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|Vietnam’s plans for unforgettable nights out|
Prowling the Old Quarter at the weekend, Hanoi’s most popular area for bars, restaurants, and night-time entertainment for locals and foreigners alike, Daniel Rossi, a Frenchman working for a European organisation in Vietnam, feels that the scene is more a lot more boring than before the pandemic. Although most venues have reopened since nationwide social distancing ended, entertainment activities have yet to bounce back into full swing, especially night-time ones which are heavily dependent on foreign tourists. With entry to the country restricted, there are just half as many patrons as before the pandemic.
“Vietnam has halted all international flights to keep people safe, however, this cannot go on forever, people from other countries need to enter Vietnam for work and holidays,” Rossi said. His argument resonates well with the government’s recent policy orientations to boost the tourism industry, and especially the night-time economy, to not only bounce back to full strength after the borders are reopened, but to achieve new heights.
Although no decision has yet been made on when and in what form international flights for tourists into Vietnam will occur, non-nationals from 80 nations will be able to apply for e-visas from July 1, which is expected to eventually lure travellers to Vietnam. The country has already succeeded in fighting against COVID-19, but it is remaining cautious in regards to reopening borders for anything other than essential workers.
Two weeks ago, Vietnam’s government discussed to resume flights to other Asian destinations on strict conditions, including Tokyo, Seoul, Guangzhou, and Laos. Elsewhere, Japan, South Korea, and Taiwan are also considering the reopening of international flights with Vietnam.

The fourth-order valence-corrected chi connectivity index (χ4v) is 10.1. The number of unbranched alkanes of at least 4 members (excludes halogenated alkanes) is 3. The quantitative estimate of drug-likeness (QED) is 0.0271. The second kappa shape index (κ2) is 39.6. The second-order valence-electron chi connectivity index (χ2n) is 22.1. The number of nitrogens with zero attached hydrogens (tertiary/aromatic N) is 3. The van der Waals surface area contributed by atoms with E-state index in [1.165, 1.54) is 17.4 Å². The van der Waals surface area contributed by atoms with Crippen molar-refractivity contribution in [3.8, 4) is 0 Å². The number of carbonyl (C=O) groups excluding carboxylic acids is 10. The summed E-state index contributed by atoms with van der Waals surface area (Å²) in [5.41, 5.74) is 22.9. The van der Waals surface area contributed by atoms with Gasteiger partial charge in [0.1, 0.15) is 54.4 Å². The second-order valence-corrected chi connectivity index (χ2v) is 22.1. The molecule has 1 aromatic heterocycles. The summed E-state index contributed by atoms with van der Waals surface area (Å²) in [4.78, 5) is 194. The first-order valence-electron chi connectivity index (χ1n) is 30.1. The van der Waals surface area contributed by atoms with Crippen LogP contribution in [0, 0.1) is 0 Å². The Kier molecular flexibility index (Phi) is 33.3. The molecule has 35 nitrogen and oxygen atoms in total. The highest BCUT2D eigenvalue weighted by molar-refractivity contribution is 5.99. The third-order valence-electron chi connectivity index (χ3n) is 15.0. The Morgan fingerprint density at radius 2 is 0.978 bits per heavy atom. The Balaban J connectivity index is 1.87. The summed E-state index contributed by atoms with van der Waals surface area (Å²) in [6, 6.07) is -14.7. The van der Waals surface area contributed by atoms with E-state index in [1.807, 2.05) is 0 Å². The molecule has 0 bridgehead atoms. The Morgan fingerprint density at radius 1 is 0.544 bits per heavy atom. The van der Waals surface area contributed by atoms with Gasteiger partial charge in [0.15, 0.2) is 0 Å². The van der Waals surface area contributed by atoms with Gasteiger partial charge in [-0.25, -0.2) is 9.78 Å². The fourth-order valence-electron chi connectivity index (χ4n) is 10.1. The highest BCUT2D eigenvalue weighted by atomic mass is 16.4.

Accordingly, some local airlines like Bamboo Airways and Vietnam Airlines announced to resume flights between big cities of Vietnam and above-mentioned cities, and even Munich, Prague, Brisbane, and Melbourne in July. Numerous tourism agencies are also already promoting international flights this month.
“In the long term, Vietnam will be well-known as a safe and friendly destination, and the number of tourists will increase sharply, possibly much higher than the period before the pandemic,” said Nguyen Tran Nam, chairman of the Vietnam Real Estate Association (VNREA).
By 2025, Vietnam estimates to receive 35 million international arrivals and 120 million domestic tourists at least. Total revenue from tourism is projected to reach $80 billion with a growth rate of 13-14 per cent.
However, to reach these goals, developing a sturdy night-time economy (NTE) is essential. Economist Dinh Trong Thinh said that a focus on this could generate huge benefits for tourism, contribute to socio-economic development, and promote entertainment business activities.
Realising the potential of NTE, numerous countries around the world have already carried out strategies to promote the sector, and gain billions of dollars.
In the United Kingdom, NTE usually contributes around £66 billion ($83.5 billion), equivalent to around 6 per cent to the nation’s GDP, and creating 1.25 million jobs. London alone generates 40 per cent.
But the coronavirus pandemic which has hit Britain badly has put a huge dent in the sector. Last month the UK’s Night Time Industries Association (NTIA) revealed that many illegal dance parties had been taking place across England as people “hit a wall” from being in lockdown for over 10 weeks.